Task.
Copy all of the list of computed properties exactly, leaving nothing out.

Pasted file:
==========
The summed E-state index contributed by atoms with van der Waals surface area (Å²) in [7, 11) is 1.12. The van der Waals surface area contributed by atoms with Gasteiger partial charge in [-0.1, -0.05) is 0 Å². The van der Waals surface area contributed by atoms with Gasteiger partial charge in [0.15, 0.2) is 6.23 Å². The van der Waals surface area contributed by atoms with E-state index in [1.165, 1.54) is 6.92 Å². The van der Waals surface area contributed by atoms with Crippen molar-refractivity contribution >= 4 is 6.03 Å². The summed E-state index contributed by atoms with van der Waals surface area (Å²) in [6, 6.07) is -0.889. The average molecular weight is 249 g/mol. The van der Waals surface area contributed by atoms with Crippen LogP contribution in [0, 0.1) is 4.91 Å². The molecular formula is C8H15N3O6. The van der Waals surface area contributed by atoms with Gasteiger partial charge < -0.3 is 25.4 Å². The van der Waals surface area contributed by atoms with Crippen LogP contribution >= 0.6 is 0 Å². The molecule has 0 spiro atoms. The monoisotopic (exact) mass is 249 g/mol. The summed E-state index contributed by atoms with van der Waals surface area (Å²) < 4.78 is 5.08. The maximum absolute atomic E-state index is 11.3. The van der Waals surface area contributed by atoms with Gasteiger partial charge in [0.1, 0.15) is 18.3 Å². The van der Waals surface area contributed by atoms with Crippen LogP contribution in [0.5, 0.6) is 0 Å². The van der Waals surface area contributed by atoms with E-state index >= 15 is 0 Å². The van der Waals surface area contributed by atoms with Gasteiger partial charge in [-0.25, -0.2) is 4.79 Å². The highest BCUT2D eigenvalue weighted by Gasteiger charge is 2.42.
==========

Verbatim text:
The summed E-state index contributed by atoms with van der Waals surface area (Å²) in [7, 11) is 1.12. The van der Waals surface area contributed by atoms with Gasteiger partial charge in [-0.1, -0.05) is 0 Å². The van der Waals surface area contributed by atoms with Gasteiger partial charge in [0.15, 0.2) is 6.23 Å². The van der Waals surface area contributed by atoms with E-state index in [1.165, 1.54) is 6.92 Å². The van der Waals surface area contributed by atoms with Crippen molar-refractivity contribution >= 4 is 6.03 Å². The summed E-state index contributed by atoms with van der Waals surface area (Å²) in [6, 6.07) is -0.889. The average molecular weight is 249 g/mol. The van der Waals surface area contributed by atoms with Crippen LogP contribution in [0, 0.1) is 4.91 Å². The molecular formula is C8H15N3O6. The van der Waals surface area contributed by atoms with Gasteiger partial charge < -0.3 is 25.4 Å². The van der Waals surface area contributed by atoms with Crippen LogP contribution >= 0.6 is 0 Å². The molecule has 0 spiro atoms. The monoisotopic (exact) mass is 249 g/mol. The summed E-state index contributed by atoms with van der Waals surface area (Å²) < 4.78 is 5.08. The maximum absolute atomic E-state index is 11.3. The van der Waals surface area contributed by atoms with Gasteiger partial charge in [0.1, 0.15) is 18.3 Å². The van der Waals surface area contributed by atoms with Crippen LogP contribution in [0.5, 0.6) is 0 Å². The van der Waals surface area contributed by atoms with E-state index >= 15 is 0 Å². The van der Waals surface area contributed by atoms with Gasteiger partial charge in [-0.25, -0.2) is 4.79 Å². The highest BCUT2D eigenvalue weighted by Gasteiger charge is 2.42.